Above: A Trinitarian Symbol
SAINT PAPHNUTIUS THE GREAT (DIED CIRCA 350)
Also known as Saint Paphnutius the Confessor and Saint Paphnutius of Thebes
Roman Catholic Bishop of Upper Thebaid
Diocletian‘s Tetrarchy was still in effect in 306, when Constantine I “the Great” (reigned 306-337) became Augustus of the West. From 310 to 313 his eastern counterpart was Mamiminus II Daia. Reports of Constantine’s Christianity were greatly exaggerated, but Maximinus Daia was an unapologetic pagan and a severe persecutor of Christianity. He, for example, required everyone in the eastern part of the Roman Empire to attend public sacrifices and to eat flesh of the sacrificial beasts. And if one refused….Eusebius, in his great Ecclesiastical History, wrote of some of the faithful who became martyrs. And others did not die yet suffered severely. St. Paphnutius, for example was an Egyptian monk (under St. Anthony/Antony) who had become Bishop of Upper Thebaid. His sentence was blinding in the right eye followed by hard labor in a mine.
In 313 Constantine I, as senior Augustus, pulled rank and ordered Maximinus II Daia to cease the persecution of Christians. The junior Augustus obeyed reluctantly. He knew what Constantine I did: the future lay with the Church. And although Constantine I was an opportunist who hitched the wagon of the Roman Empire to that star, Maximinus II Daia tried to resist the future. That same year the junior Augustus died. And his successor, Licinius, granted religious freedom to Christians in the East.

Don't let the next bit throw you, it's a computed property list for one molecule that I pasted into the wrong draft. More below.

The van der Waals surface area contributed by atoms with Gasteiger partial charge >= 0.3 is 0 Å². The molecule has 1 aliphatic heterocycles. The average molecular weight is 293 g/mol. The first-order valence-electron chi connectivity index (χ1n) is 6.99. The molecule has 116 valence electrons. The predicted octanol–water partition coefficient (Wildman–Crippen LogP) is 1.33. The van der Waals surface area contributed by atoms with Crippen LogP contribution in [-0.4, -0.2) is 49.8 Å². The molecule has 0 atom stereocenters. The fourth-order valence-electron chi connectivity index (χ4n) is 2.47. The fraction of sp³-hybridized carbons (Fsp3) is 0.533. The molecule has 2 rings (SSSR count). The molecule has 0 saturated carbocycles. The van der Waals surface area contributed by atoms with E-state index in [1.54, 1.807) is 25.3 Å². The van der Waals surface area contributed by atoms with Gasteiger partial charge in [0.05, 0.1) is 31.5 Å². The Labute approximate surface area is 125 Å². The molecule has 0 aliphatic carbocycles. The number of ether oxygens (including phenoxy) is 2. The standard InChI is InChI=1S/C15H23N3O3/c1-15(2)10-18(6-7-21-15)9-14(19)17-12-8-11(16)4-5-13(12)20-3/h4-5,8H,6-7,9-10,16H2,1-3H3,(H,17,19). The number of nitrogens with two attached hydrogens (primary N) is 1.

St. Paphnutius, released from the mine, became an ardent opponent of Arianism. He also attended the Council of Nicaea (325), persuading the majority of his fellow bishops to permit married men to receive Holy Orders as priests and bishops although he opposed any post-ordination weddings.
Aside: Follow this link (http://blogatheologica.wordpress.com/2012/05/28/a-preachers-kids-defense-of-clerical-continence/) to read my thoughts on sexual continence among the clergy.
I read accounts of saints such as St. Paphnutius and wonder how much I would be willing to suffer for Christ. I am not nearly as courageous, I suspect. Yet I have been fortunate, for nobody has put me to the test.
KENNETH RANDOLPH TAYLOR
JULY 20, 2012 COMMON ERA
THE FEAST OF SAINTS FLAVIAN II OF ANTIOCH AND ELIAS OF JERUSALEM, ROMAN CATHOLIC PATRIARCHS
THE FEAST OF SAINT ANSEGIUS OF FONTANELLE, ROMAN CATHOLIC ABBOT
THE FEAST OF ELIZABETH CADY STANTON, AMELIA BLOOMER, SOJOURNER TRUTH, AND HARRIET ROSS TUBMAN, WITNESSES TO CIVIL RIGHTS FOR AFRICAN AMERICANS AND WOMEN
Almighty God, we praise you for your servant Saint Paphnutius the Great,
through whom you have called the church to its tasks and renewed its life.
Raise up in our own day teachers and prophets inspired by your Spirit,
whose voices will give strength to your church and proclaim the reality of your reign,
through Jesus Christ, our Savior and Lord,
who lives and reigns with you and the Holy Spirit,
one God, now and forever. Amen.
1 Corinthians 3:11-23
—Evangelical Lutheran Worship (2006), page 60